When the Japanese attacked Pearl Harbor on December 7, 1941, Americans' feelings about WWII shifted drastically from apathy to rage. Volunteers sprung into action, offering their patriotic support in any way they could. From joining the service to keeping vigilante watch at home, planting victory gardens to buying bonds, Americans embraced their nationalist duties in a number of ways. Perhaps the most memorable, though, was citizens' compliance with government-mandated rations.
With our entrance into the war, the government implemented control over how much of a certain product people could buy--even if they could afford it. As peace time production adjusted to meet the demands of battle, everyday items became scare overnight. Authorities pleaded with Americans to conserve, but in order to keep things fair, they distributed ration stamps.
Many Americans who lived during WWII can vividly recall food rationing. Sugar, butter, meats, canned and frozen vegetables, and other staples could only be purchased in small quantities via the coupon allowance system. Soldiers overseas needed food, and in some cases, production halted altogether to make way for wartime manufacturing. Being a "good," patriotic American meant not selling or buying goods on the black market. Government propaganda reminded consumers to use their ration stamps responsibly.
Metal and Other Resource Rationing
People tend to forget, though, that WWII rationing also extended into other goods including vehicles, farm equipment, office machinery, home appliances, and even the simplest of basic metal goods that could contribute to military manufacturing. The American government rationed the following items and materials during the war:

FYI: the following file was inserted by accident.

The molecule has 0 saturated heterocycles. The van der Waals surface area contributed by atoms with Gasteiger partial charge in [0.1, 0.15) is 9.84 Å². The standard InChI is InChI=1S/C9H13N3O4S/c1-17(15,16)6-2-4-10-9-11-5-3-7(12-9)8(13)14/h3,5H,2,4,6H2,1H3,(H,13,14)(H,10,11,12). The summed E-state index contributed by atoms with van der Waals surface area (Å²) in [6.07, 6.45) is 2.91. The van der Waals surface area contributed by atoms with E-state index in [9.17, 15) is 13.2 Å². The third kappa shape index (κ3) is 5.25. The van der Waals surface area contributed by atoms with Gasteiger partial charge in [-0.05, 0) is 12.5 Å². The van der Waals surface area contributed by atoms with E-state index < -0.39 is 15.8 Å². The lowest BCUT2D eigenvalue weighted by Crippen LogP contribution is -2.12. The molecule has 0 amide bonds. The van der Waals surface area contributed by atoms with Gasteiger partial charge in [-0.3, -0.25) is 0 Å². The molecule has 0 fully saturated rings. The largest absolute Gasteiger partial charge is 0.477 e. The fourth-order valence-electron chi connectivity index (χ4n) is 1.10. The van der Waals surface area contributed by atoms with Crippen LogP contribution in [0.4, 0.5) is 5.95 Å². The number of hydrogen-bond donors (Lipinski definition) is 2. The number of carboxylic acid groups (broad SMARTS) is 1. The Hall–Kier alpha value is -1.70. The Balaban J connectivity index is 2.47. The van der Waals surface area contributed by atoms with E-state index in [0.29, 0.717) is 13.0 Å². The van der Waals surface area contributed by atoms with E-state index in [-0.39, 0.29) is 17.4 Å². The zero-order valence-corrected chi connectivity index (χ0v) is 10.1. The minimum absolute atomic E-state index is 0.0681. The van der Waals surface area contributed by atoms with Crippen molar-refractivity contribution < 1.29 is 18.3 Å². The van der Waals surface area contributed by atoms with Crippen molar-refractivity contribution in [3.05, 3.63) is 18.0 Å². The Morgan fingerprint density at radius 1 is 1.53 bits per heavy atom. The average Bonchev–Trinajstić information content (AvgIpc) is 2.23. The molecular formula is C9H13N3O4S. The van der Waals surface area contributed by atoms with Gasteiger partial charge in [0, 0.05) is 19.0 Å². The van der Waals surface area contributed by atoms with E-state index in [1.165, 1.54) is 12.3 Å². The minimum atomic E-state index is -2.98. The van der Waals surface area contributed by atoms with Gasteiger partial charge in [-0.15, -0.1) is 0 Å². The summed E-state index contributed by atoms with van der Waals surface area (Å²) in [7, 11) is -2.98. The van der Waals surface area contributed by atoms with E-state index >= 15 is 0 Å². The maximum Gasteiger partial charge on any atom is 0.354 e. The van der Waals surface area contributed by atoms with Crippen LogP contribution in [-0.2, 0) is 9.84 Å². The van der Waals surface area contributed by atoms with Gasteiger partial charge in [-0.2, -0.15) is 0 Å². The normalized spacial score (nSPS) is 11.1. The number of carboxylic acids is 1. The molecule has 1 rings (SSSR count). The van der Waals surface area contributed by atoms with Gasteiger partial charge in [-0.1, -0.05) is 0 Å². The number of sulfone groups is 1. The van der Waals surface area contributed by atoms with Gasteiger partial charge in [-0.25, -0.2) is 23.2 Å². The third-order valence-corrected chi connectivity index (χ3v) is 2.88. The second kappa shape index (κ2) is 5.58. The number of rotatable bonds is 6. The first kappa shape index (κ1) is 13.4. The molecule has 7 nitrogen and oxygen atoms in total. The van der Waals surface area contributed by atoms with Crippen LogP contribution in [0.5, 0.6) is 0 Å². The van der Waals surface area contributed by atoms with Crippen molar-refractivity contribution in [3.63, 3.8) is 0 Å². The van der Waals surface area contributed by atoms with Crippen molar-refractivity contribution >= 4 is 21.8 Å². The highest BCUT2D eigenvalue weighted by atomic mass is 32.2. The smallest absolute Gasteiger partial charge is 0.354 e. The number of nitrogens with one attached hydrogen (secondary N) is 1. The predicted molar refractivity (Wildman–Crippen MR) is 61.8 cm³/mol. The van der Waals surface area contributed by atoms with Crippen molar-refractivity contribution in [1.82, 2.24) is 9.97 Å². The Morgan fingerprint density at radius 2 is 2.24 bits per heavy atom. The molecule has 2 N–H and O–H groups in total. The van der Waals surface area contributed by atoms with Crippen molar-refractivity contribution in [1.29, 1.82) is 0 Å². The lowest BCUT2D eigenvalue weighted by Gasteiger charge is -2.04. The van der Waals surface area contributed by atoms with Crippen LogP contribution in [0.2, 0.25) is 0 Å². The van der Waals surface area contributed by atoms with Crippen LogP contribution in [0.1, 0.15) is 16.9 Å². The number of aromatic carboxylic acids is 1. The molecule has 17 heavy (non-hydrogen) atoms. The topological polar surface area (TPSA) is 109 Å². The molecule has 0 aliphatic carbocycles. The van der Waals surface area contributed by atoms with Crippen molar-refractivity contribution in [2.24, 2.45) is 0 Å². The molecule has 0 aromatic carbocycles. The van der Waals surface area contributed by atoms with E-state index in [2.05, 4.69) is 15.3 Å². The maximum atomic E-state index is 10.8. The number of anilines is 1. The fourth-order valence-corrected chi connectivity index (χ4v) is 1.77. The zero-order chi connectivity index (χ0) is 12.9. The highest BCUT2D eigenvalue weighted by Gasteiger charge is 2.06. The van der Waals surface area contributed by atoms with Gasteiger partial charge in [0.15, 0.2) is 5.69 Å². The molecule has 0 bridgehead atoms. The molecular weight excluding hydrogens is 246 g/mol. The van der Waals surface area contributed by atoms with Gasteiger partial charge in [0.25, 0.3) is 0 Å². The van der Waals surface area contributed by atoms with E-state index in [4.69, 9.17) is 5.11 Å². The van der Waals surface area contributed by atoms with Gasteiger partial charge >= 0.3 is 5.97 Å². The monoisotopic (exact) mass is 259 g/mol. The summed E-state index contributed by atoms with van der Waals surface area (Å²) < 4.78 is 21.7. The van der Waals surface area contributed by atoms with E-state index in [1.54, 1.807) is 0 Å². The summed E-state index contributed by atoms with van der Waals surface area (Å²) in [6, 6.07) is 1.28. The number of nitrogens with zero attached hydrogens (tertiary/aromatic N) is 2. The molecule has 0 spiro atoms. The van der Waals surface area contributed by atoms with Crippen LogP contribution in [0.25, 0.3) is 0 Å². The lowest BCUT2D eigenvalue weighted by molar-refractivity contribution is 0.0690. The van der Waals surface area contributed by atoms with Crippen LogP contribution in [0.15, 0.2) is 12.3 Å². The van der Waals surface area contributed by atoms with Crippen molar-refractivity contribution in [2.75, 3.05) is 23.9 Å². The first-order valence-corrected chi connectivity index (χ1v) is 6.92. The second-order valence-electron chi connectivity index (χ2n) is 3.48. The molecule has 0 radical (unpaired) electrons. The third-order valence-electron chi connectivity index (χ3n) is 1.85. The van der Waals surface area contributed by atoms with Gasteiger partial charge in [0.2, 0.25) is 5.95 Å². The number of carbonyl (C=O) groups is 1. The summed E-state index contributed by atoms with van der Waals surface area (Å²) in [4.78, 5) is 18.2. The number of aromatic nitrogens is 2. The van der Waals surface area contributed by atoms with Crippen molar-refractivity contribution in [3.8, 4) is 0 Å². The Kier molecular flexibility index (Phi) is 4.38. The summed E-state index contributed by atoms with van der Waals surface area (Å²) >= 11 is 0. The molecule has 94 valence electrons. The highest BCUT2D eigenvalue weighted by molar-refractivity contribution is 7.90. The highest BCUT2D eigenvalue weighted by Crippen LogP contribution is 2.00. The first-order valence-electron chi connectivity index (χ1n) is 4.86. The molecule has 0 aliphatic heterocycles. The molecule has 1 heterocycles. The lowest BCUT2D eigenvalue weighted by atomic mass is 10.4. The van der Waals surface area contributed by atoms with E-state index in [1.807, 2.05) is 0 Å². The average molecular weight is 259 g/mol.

- • cars
- • bicycles
- • tires
- • automobile parts
- • stoves and other appliances
- • typewriters
- • plows
- • chicken wire
- • tractors
- • windmills
- • rubber footwear
- • metal containers like toothpaste tubes
- • paper
- • silk and nylon
The Wartime Value of Scrap Metal
Today, the scrap metal industry is as lucrative as ever, and most Americans understand the value of responsible recycling. But during WWII, preserving and re-purposing any source of metal was literally the difference between life and death. Just one shovel could be turned into four hand grenades; one old disc could yield steel for 210 semi-automatic light carbines; 125 pounds of random rusty metal, when mixed with other materials, could make a 500 pound aerial bomb.
During WWII, experts estimate that roughly 1.5 million tons of unused scrap metal were stored on farms across America. These resources were enough to build 139 modern navy battleships. So, alongside rationing, Americans became aware of how collecting even the smallest hoard of scrap material might help the war effort. In some extreme cases, citizens saved their gum wrappers, growing tin foil balls until they were large enough to contribute to collection sites.
Scrap Metal Drives
Unlike WWI, the highly mobile nature of the Second World War meant America needed more large-scale vehicles and weaponry. Thousands of tons of metal were required for just a small fleet of tanks, ships, or planes. A single tank alone needed 18 tons, and the navy's massive ships up to 900 tons each. Everyday metal materials from vegetable cans to chicken wire were rationed, but patriotic citizens did more.
The government--and even celebrities--advertised heavily for upstanding Americans to turn in their spare scrap metal and other items. With compliance, the military could recycle unused materials to save resources and money. Schools, churches, and other community groups rallied their citizens, holding drives to drum up awareness and collect materials for the cause. American patriots gathered and recycled rusted metal scraps, dirty rags, paper, rubber, and more.
Trolley Track Excavations
Shortages in supplies led Americans to go to even greater lengths to support their country. In Asheville, North Carolina, community members dug up the since paved streets to retrieve old trolley tracks. To justify the hassle, advertisers came up with catchy slogans appealing to people's nationalism: "It's no good underground, but it can be used to Smash the Axis!" In other high profile campaigns, the government solicited celebrities in their advertising efforts. In one image, popular actress Rita Hayworth poses on top of a car with the caption, "Please drive carefully: My bumpers are on the scrap heap."
America may not need scrap metal for the same reasons it did during WWII, but to learn more about the modern benefits of recycling, talk to the team at Junk Car Cash Out. We offer top dollar payouts and free tow away of all your small and large scrap metal in the Salt Lake City area. Call us today--it's your patriotic duty!